displaying 1531 - 1545 of 2329
We seek articles that explore how the conflation of 2020 events played out in the lives of women.
In 2020, women juggled professional careers and education, childcare and homeschooling, caregiving responsibilities for older family members, and unpaid household labor in the midst of a global pandemic. “Juggling” is perhaps too euphemistic a term for the kinds of pressures and decisions women made, willingly or not, in 2020. In a year that was at once the same experience and unique to every person, women know “the personal may be political, but the difficulties for women that feel personal are actually systemic” (Cheryl Glenn, Rhetorical Feminism and this Thing Called Hope, 73).
The 4th International Conference on Advanced Research in Social Sciences (ICARSS) invites members of academia, scholars, and researchers to Oxford – the United Kingdom on 26 – 28 of November 2021. Join social sciences conference as we explore the latest trends in the field of social sciences and discuss common challenges in the areas of politics, law, education, humanities, culture studies, society, and sociology. Immerse yourself in the pool of knowledge and share your research findings with the international network.
Following the success of the 2020 event, we are delighted to once again organize this premier academic event that will address the most pressing needs and emerging trends in the field. Join us for three days of learning. Engage in discussions with our prestigious panel of speakers and your peers. Share your own research findings. Whether you are applying to present at the event or are looking to join as an attendee, it will be our pleasure to welcome you at social sciences conference 2021.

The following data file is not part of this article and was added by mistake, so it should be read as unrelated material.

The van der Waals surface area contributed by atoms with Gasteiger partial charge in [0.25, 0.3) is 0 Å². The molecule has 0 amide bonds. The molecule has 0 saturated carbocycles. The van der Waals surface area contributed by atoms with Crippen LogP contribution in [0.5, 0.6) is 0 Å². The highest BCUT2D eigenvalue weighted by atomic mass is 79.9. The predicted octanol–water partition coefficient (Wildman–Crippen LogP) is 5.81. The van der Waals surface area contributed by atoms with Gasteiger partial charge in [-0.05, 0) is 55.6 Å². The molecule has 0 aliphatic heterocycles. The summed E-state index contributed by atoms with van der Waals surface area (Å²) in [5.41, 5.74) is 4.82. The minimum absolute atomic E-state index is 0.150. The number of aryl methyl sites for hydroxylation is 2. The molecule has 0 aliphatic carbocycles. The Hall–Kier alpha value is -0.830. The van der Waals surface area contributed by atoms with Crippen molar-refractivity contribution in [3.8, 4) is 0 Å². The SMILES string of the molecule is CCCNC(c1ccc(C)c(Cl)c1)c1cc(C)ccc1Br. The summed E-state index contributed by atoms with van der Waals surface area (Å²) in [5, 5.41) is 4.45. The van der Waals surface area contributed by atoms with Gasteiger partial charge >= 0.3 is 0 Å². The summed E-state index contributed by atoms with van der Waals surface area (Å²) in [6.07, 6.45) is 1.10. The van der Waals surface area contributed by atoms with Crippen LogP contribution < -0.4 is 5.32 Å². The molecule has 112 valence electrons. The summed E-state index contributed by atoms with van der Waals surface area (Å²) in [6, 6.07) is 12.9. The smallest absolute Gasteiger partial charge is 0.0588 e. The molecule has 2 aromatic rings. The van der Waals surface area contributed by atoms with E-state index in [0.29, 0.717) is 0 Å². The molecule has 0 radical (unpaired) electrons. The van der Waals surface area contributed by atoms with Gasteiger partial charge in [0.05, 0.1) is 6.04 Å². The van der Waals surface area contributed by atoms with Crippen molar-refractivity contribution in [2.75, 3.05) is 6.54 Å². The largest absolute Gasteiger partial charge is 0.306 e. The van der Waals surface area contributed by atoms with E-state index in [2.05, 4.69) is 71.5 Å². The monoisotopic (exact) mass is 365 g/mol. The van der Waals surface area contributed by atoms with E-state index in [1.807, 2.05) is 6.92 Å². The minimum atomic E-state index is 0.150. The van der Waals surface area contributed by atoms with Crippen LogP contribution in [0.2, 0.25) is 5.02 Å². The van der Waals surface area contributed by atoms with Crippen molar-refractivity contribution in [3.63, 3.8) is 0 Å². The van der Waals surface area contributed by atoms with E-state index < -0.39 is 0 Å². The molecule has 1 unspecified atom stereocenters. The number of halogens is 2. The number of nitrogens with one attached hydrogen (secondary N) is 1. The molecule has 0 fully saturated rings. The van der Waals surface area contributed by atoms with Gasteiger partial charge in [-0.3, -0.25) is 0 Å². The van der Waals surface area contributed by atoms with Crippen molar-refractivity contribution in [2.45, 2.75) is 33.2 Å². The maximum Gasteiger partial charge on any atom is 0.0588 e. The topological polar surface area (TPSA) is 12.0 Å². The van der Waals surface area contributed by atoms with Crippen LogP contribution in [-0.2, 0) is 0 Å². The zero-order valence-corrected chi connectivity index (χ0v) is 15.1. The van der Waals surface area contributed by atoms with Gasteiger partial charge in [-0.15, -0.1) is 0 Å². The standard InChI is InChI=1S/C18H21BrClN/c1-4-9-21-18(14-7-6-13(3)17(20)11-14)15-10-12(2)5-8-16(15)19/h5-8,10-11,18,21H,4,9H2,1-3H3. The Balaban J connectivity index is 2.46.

This inaugural arts-based conference will launch Manchester Met’s Centre for Migration and Postcolonial
Studies (MAPS) and will take place online on 3 September 2021.
The format has been designed to assist international participation during the
We welcome papers addressing any aspect of the topics of ‘borders’ and ‘boundaries’
In Roland Emmerich’s Anonymous, the playwriting Earl of Oxford looks on from the galleries of the Globe as a performance of his/Shakespeare’s Henry V whips up a large crowd of groundlings, just as the Earl had intended it. Earlier the Earl had already enthused over a match of tennis about the possibilities of theatre – “That’s power.” This year’s Shakespeare Seminar seeks to discuss the countless ways in which Shakespeare, his works, early modern culture as well as later performances of Shakespeare’s works are political or have been politicised. To what extent can his plays be seen to endorse certain power politics? Are politics in Shakespeare ultimately a question of genre?
Registration is now open for the annual University of Glasgow College of Arts PGR Conference.
Metamorphosis refers to a dramatic change in the form, structure or character of an entity, distinctly characterised as a process whereby the old is subsumed, absorbed or self-devoured to provide the substance to forge the new—but how is this concept experienced in contemporary culture?